Case Study: Connected Cars, No Longer Emerging but Reality

IAPP Europe Data Protection Congress 2016

11/10/2016 01:30 p.m. - 02:30 p.m.

Privacy + Data Security

SQUARE - Brussels Meeting Centre
Glass Entrance
rue Mont des Arts
B-1000 Brussels

Lokke Moerel

Lokke Moerel

Speaking Engagement

Cars already monitor and record data from a large number of sensors installed in the vehicle, including air pressure, engine temperature, and fuel consumption. In addition, more and more cars are now being equipped by employers, vehicle-lease, and insurance companies with a black-box telematics device. The data collected may include location data, journey records, driver behavior, and more. These types of data qualify as personal data and may be of interest for accident-alert, fleet-management, and insurance purposes.

But governments also have an interest in this data to assist in the reduction of congestion and pollution, as well as aid traffic management plans and infrastructure improvements. Accordingly, there are many data controllers who want to share the data generated by the telematics devices (such as the device manufacturers, vehicle leasing companies, employers, insurance companies, and the government, to name a few). As they share the infrastructure, they will each, but also jointly have to assess how their collection and use of personal data affects users privacy, and how they each and collectively can comply with applicable law.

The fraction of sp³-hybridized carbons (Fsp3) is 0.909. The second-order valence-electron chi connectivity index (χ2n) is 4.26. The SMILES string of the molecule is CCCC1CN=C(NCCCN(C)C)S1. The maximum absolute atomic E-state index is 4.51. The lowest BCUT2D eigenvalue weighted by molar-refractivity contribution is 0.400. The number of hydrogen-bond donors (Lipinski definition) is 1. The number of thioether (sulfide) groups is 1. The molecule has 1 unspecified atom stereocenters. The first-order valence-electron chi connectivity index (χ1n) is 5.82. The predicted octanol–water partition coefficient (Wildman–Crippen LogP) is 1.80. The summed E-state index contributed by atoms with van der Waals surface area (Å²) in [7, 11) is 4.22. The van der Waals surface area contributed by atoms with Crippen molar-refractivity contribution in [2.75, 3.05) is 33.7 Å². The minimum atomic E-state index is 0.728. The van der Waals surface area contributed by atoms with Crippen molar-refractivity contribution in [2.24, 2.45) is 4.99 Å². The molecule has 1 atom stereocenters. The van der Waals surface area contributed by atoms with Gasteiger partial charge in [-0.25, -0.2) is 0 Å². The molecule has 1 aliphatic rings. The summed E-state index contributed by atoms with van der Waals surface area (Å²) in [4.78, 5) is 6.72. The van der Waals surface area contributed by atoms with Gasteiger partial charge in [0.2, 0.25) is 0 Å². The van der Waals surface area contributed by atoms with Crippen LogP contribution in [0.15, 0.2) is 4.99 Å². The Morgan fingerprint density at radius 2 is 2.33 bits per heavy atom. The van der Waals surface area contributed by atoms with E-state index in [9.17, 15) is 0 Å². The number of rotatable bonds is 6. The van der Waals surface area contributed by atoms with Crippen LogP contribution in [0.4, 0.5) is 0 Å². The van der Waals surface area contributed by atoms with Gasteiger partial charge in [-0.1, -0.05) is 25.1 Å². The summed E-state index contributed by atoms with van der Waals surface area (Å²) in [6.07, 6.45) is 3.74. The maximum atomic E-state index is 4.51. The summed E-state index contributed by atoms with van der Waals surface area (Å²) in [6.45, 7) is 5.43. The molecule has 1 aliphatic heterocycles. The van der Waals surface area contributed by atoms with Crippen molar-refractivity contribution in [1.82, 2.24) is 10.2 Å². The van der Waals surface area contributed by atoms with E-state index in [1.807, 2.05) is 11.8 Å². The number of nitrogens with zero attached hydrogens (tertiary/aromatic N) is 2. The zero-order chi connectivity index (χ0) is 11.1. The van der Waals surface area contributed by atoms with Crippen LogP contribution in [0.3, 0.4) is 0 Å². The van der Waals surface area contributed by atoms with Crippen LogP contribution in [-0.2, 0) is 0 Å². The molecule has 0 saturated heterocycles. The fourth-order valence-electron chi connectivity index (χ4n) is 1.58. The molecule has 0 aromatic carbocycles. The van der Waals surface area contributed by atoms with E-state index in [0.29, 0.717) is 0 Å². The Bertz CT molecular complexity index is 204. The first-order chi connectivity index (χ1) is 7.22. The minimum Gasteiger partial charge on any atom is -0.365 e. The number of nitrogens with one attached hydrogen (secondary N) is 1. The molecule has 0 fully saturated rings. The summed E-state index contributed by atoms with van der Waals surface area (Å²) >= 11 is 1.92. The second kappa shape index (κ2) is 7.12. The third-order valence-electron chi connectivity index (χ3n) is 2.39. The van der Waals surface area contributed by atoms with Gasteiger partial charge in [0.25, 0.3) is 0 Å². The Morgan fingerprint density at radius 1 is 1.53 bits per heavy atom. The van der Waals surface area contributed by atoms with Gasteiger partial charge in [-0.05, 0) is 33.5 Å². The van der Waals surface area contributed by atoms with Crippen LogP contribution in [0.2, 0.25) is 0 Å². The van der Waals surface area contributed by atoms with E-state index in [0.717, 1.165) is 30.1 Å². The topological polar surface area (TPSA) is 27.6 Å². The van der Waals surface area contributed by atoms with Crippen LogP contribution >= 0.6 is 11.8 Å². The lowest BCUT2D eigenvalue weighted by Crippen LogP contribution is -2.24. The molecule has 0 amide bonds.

In this panel, a case study will be presented and discussed in light of both EU and U.S. law of a vehicle-lease company that gets a request from some of its customers to equip their car fleet with telematics devices. Each of the panelists will represent a specific interested party, to discuss:

  • the technology,
  • what data can be collected,
  • what the functionalities are,
  • the interests of each of the parties in obtaining the data (the opportunities and benefits),
  • the impact of each of the uses on the privacy of the drivers/employees,
  • how the devices can be designed to limit the impact of privacy issues (potential mitigating measures),
  • which interests of which party pass the legitimate-interest test, and
  • whether the current privacy rules are sufficient.

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